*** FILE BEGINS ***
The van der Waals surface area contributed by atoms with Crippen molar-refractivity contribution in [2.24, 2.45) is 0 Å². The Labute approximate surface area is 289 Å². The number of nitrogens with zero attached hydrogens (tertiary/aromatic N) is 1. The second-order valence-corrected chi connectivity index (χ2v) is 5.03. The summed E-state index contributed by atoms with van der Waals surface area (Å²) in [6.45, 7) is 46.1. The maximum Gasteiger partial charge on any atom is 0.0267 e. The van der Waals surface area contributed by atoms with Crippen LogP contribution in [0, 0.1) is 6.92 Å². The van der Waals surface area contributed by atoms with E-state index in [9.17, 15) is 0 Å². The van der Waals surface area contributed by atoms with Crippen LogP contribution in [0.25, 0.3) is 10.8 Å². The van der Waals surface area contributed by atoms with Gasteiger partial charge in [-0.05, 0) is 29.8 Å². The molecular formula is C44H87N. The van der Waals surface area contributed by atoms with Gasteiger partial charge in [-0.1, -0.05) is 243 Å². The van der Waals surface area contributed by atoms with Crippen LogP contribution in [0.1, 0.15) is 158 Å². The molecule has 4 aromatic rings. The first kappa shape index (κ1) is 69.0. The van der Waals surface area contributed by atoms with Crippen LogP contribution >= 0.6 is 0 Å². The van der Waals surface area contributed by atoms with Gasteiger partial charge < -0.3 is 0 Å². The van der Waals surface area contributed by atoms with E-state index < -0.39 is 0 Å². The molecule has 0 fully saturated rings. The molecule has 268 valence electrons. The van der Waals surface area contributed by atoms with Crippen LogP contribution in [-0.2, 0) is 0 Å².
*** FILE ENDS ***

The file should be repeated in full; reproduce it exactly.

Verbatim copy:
The van der Waals surface area contributed by atoms with Crippen molar-refractivity contribution in [2.24, 2.45) is 0 Å². The Labute approximate surface area is 289 Å². The number of nitrogens with zero attached hydrogens (tertiary/aromatic N) is 1. The second-order valence-corrected chi connectivity index (χ2v) is 5.03. The summed E-state index contributed by atoms with van der Waals surface area (Å²) in [6.45, 7) is 46.1. The maximum Gasteiger partial charge on any atom is 0.0267 e. The van der Waals surface area contributed by atoms with Crippen LogP contribution in [0, 0.1) is 6.92 Å². The van der Waals surface area contributed by atoms with E-state index in [9.17, 15) is 0 Å². The van der Waals surface area contributed by atoms with Crippen LogP contribution in [0.25, 0.3) is 10.8 Å². The van der Waals surface area contributed by atoms with Gasteiger partial charge in [-0.05, 0) is 29.8 Å². The molecular formula is C44H87N. The van der Waals surface area contributed by atoms with Gasteiger partial charge in [-0.1, -0.05) is 243 Å². The van der Waals surface area contributed by atoms with Crippen LogP contribution in [0.1, 0.15) is 158 Å². The molecule has 4 aromatic rings. The first kappa shape index (κ1) is 69.0. The van der Waals surface area contributed by atoms with Crippen LogP contribution >= 0.6 is 0 Å². The van der Waals surface area contributed by atoms with Gasteiger partial charge < -0.3 is 0 Å². The van der Waals surface area contributed by atoms with E-state index < -0.39 is 0 Å². The molecule has 0 fully saturated rings. The molecule has 268 valence electrons. The van der Waals surface area contributed by atoms with Crippen LogP contribution in [-0.2, 0) is 0 Å².